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WELFund's Amy Jaffe Barzach Discusses Yahoo CEO's Impact on Women

Posted 07/19/2012
Posted by Meagan Fazio

When newly hired Yahoo CEO Marissa Mayer announced that she is pregnant and will be working throughout her maternity leave, she sparked a debate over whether she was making the right decision and what message this sent to other women. We spoke with Amy Jaffe Barzach, director of The Women’s Education and Leadership Fund, about the possible impact of Mayer’s hiring.

What is the significance of Yahoo hiring a relatively young, pregnant woman as its next CEO?

Jaffe Barzach: I think it’s actually a very exciting time for women in America. There are options, there are opportunities, and depending on what each individual woman wants to do, there are more and more ways that they can pursue that. Good for her. I did both. I stayed home with my children and I also worked during maternity leave. I can honestly tell you that all of my children came out just fine and the fact that I had a role in life, the fact that I had a passion for community and for business, is something that I see incorporated in my children’s values.

What challenges will Mayer face being pregnant and then a new mother in such a high-powered position?

Jaffe Barzach: She definitely is going to have a lot of challenges. Before you have children, you just don’t realize how much you can love someone. She has the resources to address the challenges. She has a flexible spouse, she has independence in her work, and she has a board that is stepping forward in, to be honest, a shockingly supportive way. I think when you think about what women need to succeed, they need the right ingredients. I think she’s going to be able to do it.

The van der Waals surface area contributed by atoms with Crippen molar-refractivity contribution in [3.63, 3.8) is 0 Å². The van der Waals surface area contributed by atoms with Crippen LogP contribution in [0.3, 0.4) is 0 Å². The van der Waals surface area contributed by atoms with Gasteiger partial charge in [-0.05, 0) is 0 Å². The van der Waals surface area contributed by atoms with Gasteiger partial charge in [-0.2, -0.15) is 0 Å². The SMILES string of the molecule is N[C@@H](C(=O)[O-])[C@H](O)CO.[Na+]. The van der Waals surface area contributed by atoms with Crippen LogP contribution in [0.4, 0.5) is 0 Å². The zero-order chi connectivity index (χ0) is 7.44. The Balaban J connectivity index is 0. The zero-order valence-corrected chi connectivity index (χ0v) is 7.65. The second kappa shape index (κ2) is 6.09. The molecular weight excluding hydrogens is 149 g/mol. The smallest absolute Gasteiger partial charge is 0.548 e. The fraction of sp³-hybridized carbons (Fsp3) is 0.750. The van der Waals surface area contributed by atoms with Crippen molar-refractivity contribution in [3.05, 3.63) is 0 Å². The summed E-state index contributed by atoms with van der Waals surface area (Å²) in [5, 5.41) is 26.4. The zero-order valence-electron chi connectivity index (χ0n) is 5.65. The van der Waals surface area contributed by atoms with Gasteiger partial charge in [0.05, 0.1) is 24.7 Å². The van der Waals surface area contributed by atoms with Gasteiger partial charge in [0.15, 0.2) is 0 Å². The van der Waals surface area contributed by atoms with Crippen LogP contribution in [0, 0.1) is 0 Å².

Is Mayer paving the way for other pregnant women and mothers to take on such roles?

Jaffe Barzach: I think women come in all shapes and sizes and temperaments. There are women who want to stay home with their children and that’s work too. There are women who need to be in the workforce, many who don’t have a choice, and then those who have that opportunity to choose one way or the other. I think women have options and the most important thing is to figure out what needs to be set up so that your child is loved and nurtured.

There has been some criticism that Mayer is sending the wrong message to women by announcing that she will work through her maternity leave. Do you share this opinion?

Jaffe Barzach: When you think about a single mom trying to do what she’s doing, that would probably be impossible. It’s very hard to have the flexibility, to have the financial resources, but she has an amazing education, an amazing track record at Google. The world is changing. It’s no longer a brick and mortar world where you necessarily have to be at a desk at every specific moment. I think she has the vision and the passion to make this happen. It certainly is a big challenge. Yahoo has an opportunity to turn its business around and I think it would be amazing for the business to be turned around by a woman who is pregnant. I think that would just send shockwaves through the rest of American culture and we’d find more boards like the Yahoo board stepping up in this way.

If Mayer fails to improve Yahoo, do you think people will blame her pregnancy or her responsibilities as a mother?

Jaffe Barzach: I think there’s probably plenty of skeptics and critics out there who are just looking for an opportunity to criticize. My guess is that she wouldn’t have taken the position if she didn’t think she could turn it around.

Some commentators have said there is a double standard because you do not hear debates over whether a man can handle being a CEO and a new father. Is this a double standard?

Jaffe Barzach: It bothers me when you see news commentary about a woman’s hair or her clothes or Hillary Clinton’s cleavage in a particular shot. That’s a double standard. I think when you are thinking about a woman CEO in the office giving birth to a child, I think it’s a legitimate question. How is she going to handle it? What are her plans? From everything I have read about her, I would say she would not have stepped up if she had not already laid out all of her resources and figured out the community she needs around her in order to make this work. Good for you Marissa. I’m on your side.

The Women's Education and Leadership Fund provides grants, programs, and scholarships that honor the legacy of Hartford College for Women and benefit the University of Hartford in order to enhance the education of women, empower women to lead, and to enrich the greater Women's Education and Leadership Fund community. For more information, visit